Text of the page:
Verdict: RUN, don’t walk. And. Get. There. NOW!!!
Chinese Elvis. Better than the King himself. He provides live entertainment nightly.
Family friends invited us to the grand opening on July 3rd. But I was in Sanibel at the time. Talks of real, authentic Cantonese cooking circulated and wouldn’t die down — with the chef coming from the Guangdong province and apparently a brilliant one to boot, including lengthy stints in Hong Kong under his belt. But then I got a hold of the menu. And felt deflated. Disappointed. With the location being right-smack in the middle of suburbia, I kind of expected it could not sustain a menu worthy of Buford Highway clientele. And the menu was testament to that: all Americanized dishes. Yeah, I’m talking Panda Express Americanized. The only thing I hoped for was that there was a good chance they had a Chinese menu. You know, the one reserved for the lucky Chinese people. Written in Chinese. Well, what do you know… they don’t.
Can you read (computerized) Chinese? These are part of what we ordered.
But we still gave it a chance, banking on familiarity with Cantonese cuisine; we knew we can make the chef make dishes we liked to eat in Hong Kong. And boy, did he surprise us. Forget Bo Bo Garden and Wan Lai. This is real Cantonese food. Exceptional is even an understatement. Every single thing we ate was just beyond perfection. Do note, however, that there are no names to these dishes. We basically asked what is fresh that visit, what they had in the kitchen, and gave very loose guidelines as to how they should be prepared.
The Pig’s Ears cold dish is a great appetizer. The ears are sliced thinly but big enough to constitute two bites. Tender yet still gelatinous with the requisite chew. The cucumber slices and cilantro provide texture and added background flavor with the soy sauce and sesame seed oil serving as the main yet subtle tastes in the foreground.
Quite possibly the best dish of the night. And my favorite: Giant Clam. Served in its shell. The meat was sliced into tender pieces then stir-fried in XO Sauce. I wouldn’t be surprised if the chef made his sauce from scratch. I’ll remember to ask next time. The Chinese chives provide a tiny hint of sweet that offsets the savory flavor of the sauce. Brilliant. (Tip: mix the accompanying cilantro with the dish for added oomph.)’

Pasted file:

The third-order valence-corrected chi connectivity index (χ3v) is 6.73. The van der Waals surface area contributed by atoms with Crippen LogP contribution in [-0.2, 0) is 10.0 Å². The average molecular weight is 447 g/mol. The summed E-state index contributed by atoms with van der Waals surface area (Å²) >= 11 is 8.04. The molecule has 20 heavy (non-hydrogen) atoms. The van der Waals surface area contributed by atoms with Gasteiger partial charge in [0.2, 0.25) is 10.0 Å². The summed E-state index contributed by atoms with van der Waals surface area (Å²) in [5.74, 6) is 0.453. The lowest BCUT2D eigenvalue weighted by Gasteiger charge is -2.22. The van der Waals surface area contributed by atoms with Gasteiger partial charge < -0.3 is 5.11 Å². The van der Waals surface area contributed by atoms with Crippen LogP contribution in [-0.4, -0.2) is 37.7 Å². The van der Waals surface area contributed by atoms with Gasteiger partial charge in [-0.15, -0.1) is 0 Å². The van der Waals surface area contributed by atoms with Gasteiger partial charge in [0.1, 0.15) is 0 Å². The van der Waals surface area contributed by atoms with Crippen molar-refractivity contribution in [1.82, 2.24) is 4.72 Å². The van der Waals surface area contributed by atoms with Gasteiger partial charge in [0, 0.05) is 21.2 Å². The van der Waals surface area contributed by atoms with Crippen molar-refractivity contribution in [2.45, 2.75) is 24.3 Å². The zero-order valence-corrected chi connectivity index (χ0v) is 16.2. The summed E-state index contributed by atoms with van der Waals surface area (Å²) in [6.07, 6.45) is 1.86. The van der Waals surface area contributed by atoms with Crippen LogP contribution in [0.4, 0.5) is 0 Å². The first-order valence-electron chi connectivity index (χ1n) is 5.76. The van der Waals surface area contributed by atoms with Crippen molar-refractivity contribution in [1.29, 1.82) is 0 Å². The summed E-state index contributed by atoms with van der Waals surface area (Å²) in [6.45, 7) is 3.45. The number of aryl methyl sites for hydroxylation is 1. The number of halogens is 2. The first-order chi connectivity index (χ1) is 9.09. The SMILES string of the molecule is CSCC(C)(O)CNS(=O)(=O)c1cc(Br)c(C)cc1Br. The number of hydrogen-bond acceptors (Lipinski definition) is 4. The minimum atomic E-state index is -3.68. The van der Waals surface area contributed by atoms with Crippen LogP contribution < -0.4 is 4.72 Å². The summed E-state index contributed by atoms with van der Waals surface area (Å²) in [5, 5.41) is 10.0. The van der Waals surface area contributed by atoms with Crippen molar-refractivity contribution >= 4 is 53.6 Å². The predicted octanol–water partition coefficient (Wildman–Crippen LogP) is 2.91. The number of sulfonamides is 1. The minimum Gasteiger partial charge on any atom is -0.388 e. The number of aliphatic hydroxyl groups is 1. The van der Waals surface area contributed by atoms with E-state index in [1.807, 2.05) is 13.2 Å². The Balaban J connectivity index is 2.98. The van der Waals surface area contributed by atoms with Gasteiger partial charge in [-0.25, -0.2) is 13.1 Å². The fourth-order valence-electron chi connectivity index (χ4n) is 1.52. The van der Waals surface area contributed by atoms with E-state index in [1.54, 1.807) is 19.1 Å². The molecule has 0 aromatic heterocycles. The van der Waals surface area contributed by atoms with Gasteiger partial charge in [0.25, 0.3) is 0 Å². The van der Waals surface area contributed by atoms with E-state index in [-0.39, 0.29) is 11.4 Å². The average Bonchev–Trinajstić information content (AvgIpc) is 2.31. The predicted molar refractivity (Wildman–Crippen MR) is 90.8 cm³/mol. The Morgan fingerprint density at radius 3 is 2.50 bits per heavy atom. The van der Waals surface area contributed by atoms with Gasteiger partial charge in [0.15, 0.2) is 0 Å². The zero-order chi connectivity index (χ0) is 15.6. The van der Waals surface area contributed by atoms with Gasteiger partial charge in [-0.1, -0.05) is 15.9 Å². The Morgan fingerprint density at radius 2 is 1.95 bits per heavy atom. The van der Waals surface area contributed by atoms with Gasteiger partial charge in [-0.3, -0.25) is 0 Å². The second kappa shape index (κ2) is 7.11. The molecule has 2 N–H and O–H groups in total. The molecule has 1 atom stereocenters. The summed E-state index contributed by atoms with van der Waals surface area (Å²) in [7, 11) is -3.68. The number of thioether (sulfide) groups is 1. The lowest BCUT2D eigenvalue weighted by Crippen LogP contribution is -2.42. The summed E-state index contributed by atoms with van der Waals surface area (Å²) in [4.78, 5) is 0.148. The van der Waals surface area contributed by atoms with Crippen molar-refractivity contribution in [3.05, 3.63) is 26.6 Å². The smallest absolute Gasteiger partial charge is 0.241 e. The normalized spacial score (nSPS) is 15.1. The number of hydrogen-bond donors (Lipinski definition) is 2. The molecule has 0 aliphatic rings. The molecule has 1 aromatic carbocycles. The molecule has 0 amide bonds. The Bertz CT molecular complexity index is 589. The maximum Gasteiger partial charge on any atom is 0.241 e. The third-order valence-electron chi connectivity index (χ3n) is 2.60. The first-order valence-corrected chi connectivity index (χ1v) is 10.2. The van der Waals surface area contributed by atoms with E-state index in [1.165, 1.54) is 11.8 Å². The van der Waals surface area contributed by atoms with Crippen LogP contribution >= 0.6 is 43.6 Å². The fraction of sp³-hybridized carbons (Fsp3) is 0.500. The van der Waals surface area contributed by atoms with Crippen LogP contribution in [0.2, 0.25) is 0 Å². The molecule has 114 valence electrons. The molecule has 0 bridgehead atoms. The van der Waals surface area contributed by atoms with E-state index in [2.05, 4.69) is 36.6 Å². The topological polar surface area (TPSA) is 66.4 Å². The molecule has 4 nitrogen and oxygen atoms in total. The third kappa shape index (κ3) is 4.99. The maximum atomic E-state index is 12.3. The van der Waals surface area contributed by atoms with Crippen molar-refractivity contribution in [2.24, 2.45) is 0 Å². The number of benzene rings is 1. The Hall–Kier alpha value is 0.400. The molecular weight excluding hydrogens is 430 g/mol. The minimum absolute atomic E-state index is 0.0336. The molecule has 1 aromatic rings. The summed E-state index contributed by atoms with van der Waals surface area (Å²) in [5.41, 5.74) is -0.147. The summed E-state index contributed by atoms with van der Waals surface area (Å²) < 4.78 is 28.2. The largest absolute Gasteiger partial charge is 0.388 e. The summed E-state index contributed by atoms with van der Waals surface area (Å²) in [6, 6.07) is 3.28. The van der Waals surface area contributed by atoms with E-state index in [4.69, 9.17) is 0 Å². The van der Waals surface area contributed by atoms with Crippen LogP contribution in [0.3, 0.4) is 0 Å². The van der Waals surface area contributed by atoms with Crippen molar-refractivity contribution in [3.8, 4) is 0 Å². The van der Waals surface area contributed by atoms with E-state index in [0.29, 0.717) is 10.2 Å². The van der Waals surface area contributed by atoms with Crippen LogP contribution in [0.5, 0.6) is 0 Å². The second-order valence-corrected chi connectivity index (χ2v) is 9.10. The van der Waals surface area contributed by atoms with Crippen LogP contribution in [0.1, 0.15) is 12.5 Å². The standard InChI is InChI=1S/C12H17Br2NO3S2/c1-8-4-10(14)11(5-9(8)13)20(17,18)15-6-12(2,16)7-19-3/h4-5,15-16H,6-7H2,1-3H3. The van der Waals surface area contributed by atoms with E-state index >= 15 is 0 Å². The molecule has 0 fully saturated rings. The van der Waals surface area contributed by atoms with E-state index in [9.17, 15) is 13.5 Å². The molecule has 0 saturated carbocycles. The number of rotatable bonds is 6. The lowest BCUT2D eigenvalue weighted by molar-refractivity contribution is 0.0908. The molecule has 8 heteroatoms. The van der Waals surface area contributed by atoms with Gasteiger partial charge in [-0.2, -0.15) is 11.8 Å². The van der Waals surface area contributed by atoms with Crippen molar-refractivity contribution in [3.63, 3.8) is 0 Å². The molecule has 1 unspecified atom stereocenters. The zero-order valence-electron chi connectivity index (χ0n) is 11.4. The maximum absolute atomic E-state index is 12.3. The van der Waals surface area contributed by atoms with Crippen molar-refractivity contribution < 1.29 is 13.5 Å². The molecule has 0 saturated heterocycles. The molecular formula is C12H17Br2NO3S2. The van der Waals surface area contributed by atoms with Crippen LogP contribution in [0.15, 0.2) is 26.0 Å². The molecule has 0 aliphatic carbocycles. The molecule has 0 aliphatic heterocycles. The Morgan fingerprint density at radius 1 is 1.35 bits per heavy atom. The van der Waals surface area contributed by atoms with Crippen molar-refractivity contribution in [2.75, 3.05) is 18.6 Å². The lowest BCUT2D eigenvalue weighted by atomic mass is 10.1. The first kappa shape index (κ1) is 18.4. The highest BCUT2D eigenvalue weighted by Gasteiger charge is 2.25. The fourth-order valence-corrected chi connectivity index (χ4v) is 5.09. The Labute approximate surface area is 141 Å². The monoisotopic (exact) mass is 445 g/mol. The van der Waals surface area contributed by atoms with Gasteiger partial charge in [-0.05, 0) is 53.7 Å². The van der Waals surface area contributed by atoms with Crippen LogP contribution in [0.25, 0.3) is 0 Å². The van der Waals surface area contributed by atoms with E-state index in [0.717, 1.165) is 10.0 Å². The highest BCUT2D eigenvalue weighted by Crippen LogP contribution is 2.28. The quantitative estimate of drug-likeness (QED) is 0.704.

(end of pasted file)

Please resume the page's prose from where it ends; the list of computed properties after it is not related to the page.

Soft slices of taro are underneath the duck.
The Duck+Taro was another stellar dish. First, the duck is steamed and then braised. The result is tender pieces of duck with bones crunchy enough to eat. The sauce is infused in every bite. Delicious.
The Steamed Flounder is just absolutely divine. The fish was so fresh, buttery, and just melted in the mouth. The ginger-scallion sauce was amazing. In Chinese restaurants, always opt for salt-water fish. They go better with Chinese cooking. For future reference. That’s all.
Other items that were attacked either before I could take pictures or pictures that weren’t as good because it was unbelievably dark in there include a “two-way fish” — a deep-fried Tilapia dish (freshly fished from a tank). The head is used for tofu soup and served along side the crispy fish. It will blow you away. A delicious black bean sauce is used to top the fish. Seriously delicious.
The stir-fried Sea Cucumbers were so tender yet still have a slight chew. Bite-sized pieces are laid on top of steamed baby bok choy. The sauce is light and thin. I like this version a lot because this is what I was used to eating.
Fresh Manila Clams in dry XO sauce is an excellent finger food. The clams are salty-sweet. You can taste the ocean!
The Dry-fried Beef Chow Fun has that addicting smokiness.
The Chinese Fried Chicken is crispier and doesn’t have that cloying five-spice after-taste. The stir-fried Shrimp with Oyster Mushrooms is refreshingly light. The Seafood Hot Pot puts all hot pots to shame. And the Yeung Chow fried rice (a staple in every Cantonese meal) uses sweet barbecue pork. Everything. Is. Fantastic.
Additional notes:The chef has been with the family for decades and used to cook in their old joint in Buford Highway.
Located on the corner of State Bridge Road and 141/Peachtree Pkwy/Medlock Bridge. Inside the plaza where Regal Medlock cinema is. In a free-standing building that used to be a Greek diner that used to be a Mexican place.
All servers speak English. Use this post as your guide as dishes have no names and are not on the menu.
Hong Kong House
5710 State Bridge Rd.,
Johns Creek, GA
Sunday-Thursday: 11AM-10PMFriday-Saturday: 11AM-11:30PM
More pictures here.
Technorati Tags: Johns Creek, Alpharetta, Cantonese, Chinese